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statement does not of itself authorize the use in this state of a fictitious business name in violation of the rights of another under federal, state, or common law (see section 14411 et seq., Business and Professions

Code). Pub. The Signal Tribune: November 23, 30, & December 7, 14, 2012.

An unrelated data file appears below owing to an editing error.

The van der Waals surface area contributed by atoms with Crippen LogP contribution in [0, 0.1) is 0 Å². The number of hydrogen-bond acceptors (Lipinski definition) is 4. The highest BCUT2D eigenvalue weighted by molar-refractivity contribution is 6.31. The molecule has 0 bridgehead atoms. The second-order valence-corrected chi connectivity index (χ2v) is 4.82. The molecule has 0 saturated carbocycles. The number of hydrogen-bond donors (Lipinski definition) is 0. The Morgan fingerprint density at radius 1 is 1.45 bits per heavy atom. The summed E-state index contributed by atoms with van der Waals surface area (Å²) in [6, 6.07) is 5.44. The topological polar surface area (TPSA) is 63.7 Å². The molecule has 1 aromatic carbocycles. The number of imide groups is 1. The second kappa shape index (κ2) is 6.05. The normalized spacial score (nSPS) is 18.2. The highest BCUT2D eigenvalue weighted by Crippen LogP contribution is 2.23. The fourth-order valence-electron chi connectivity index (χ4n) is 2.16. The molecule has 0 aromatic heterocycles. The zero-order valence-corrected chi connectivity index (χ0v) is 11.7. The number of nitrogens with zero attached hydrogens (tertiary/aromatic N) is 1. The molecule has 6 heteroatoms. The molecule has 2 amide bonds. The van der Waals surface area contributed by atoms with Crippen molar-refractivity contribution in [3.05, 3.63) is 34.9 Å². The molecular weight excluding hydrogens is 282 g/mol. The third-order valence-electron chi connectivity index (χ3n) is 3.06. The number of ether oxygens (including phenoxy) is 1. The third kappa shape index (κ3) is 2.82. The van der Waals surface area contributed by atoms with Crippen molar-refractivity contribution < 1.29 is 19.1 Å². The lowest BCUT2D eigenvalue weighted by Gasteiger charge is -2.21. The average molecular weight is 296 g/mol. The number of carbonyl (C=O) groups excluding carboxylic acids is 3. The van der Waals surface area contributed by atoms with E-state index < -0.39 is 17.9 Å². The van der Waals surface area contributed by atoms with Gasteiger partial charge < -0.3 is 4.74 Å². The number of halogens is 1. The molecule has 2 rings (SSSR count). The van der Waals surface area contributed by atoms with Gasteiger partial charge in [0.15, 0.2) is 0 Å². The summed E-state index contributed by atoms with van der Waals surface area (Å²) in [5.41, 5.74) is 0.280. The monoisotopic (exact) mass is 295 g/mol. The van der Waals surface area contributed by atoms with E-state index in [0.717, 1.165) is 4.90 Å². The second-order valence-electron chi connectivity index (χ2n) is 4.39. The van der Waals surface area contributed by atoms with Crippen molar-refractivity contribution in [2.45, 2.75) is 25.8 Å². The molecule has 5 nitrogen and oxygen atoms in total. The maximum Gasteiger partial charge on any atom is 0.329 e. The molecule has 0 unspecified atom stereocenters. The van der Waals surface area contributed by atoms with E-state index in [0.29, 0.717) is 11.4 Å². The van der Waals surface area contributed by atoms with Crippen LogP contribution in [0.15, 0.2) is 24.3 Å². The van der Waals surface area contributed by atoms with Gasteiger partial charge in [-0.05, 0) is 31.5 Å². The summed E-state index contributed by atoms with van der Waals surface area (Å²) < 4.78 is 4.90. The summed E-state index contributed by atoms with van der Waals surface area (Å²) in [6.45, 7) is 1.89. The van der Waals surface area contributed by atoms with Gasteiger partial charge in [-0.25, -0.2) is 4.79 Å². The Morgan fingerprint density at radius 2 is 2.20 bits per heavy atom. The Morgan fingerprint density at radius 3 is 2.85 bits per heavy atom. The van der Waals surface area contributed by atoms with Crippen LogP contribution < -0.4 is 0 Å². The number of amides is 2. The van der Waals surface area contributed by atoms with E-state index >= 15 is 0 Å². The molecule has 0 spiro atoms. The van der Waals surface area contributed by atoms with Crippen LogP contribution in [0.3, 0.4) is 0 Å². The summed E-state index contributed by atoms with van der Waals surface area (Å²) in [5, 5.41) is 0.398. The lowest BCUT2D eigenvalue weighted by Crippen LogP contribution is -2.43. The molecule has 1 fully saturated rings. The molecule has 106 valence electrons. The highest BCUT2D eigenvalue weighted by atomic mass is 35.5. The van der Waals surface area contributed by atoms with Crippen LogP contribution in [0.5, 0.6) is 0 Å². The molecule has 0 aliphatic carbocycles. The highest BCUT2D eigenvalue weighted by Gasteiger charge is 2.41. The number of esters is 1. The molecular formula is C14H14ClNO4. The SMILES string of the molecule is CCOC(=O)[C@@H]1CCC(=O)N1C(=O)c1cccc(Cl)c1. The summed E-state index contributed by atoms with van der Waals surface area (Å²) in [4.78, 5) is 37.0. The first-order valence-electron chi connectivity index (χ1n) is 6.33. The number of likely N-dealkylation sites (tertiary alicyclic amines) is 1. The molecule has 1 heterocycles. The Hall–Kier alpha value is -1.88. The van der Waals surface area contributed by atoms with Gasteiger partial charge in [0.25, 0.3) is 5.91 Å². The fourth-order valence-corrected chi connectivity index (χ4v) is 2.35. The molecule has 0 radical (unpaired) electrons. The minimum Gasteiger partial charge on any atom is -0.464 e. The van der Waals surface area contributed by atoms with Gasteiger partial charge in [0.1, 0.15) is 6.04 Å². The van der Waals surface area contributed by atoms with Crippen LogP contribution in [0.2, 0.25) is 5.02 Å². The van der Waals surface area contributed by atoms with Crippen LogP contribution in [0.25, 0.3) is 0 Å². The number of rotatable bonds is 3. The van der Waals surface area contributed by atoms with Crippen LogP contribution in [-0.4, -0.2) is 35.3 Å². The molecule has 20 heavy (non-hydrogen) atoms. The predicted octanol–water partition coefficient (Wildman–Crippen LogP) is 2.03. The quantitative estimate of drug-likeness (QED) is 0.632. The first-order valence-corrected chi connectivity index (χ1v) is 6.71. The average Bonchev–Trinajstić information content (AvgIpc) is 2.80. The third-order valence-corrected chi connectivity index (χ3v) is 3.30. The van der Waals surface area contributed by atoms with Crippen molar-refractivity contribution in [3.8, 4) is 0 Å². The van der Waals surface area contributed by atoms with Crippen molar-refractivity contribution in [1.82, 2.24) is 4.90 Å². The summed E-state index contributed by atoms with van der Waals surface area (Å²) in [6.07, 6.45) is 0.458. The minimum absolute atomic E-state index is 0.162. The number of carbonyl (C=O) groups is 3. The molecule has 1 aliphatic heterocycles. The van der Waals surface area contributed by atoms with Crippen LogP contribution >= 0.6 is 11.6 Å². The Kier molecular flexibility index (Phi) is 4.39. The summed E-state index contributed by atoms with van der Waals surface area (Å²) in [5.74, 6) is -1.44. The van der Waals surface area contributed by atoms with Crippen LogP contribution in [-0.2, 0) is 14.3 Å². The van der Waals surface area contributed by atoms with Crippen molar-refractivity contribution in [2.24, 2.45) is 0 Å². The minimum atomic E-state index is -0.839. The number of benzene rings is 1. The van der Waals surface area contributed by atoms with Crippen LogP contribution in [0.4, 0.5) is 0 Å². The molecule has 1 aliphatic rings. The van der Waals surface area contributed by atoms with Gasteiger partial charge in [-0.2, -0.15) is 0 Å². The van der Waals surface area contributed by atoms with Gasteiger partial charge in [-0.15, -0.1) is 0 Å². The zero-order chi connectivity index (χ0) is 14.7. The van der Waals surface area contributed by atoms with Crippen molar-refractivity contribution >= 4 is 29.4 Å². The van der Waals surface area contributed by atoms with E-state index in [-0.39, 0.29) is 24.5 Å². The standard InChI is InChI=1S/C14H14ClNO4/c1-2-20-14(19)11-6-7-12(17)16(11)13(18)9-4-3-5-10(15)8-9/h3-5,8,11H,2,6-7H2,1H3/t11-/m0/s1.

TST4230 / 2012 221896 FICTITIoUS BUSINESS NAME STATEMENT The following person is doing business as: ON-SITE COMPUTER CONSULTING, 2667 E. 28th St. Suite 518, Signal Hill, CA 90755. Registrant: ANGELINA STAHL, 4234 Maybank Ave., Lakewood, CA 90712. This business is conducted by: an Individual. I declare that all information in this statement is true and correct. Signed: Angelina Stahl. The registrant has begun to transact business under the fictitious business name or names listed herein. The registrant began using this fictitious business name on November 1, 2012. This statement was filed with the county clerk of Los Angeles County on November 6, 2012. NOTICE: This fictitious business name statement expires five years from the date it was filed in the office of the county clerk. A new fictitious business name statement must be filed prior to that date. The filing of this statement does not of itself authorize the use in this state of a fictitious business name in violation of the rights of another under federal, state, or common law (see section 14411 et seq., Business and Professions Code). Pub. The Signal Tribune: November 9, 16, 23, 30, 2012. TST4231 / 2012 222379 FICTITIoUS BUSINESS NAME STATEMENT The following person is doing business as: SIGHTLESS MUSIC, 5211 El Roble St., Long Beach, CA 90815. Registrant: SEAN LANDGRAF, 5211 El Roble St., Long Beach, CA 90815. This business is conducted by: an Individual. I declare that all information in this statement is true and correct. Signed: Sean Landgraf. The registrant has not begun to transact business under the fictitious business name or names listed herein. This statement was filed with the county clerk of Los Angeles County on November 7, 2012. NOTICE: This fictitious business name statement expires five years from the date it was filed in the office of the county clerk. A new fictitious business name statement must be filed prior to that date. The filing of this statement does not of itself authorize the use in this state of a fictitious business name in violation of the rights of another under federal, state, or common law (see section 14411 et seq., Business and Professions Code). Pub. The Signal Tribune: November 9, 16, 23, 30, 2012.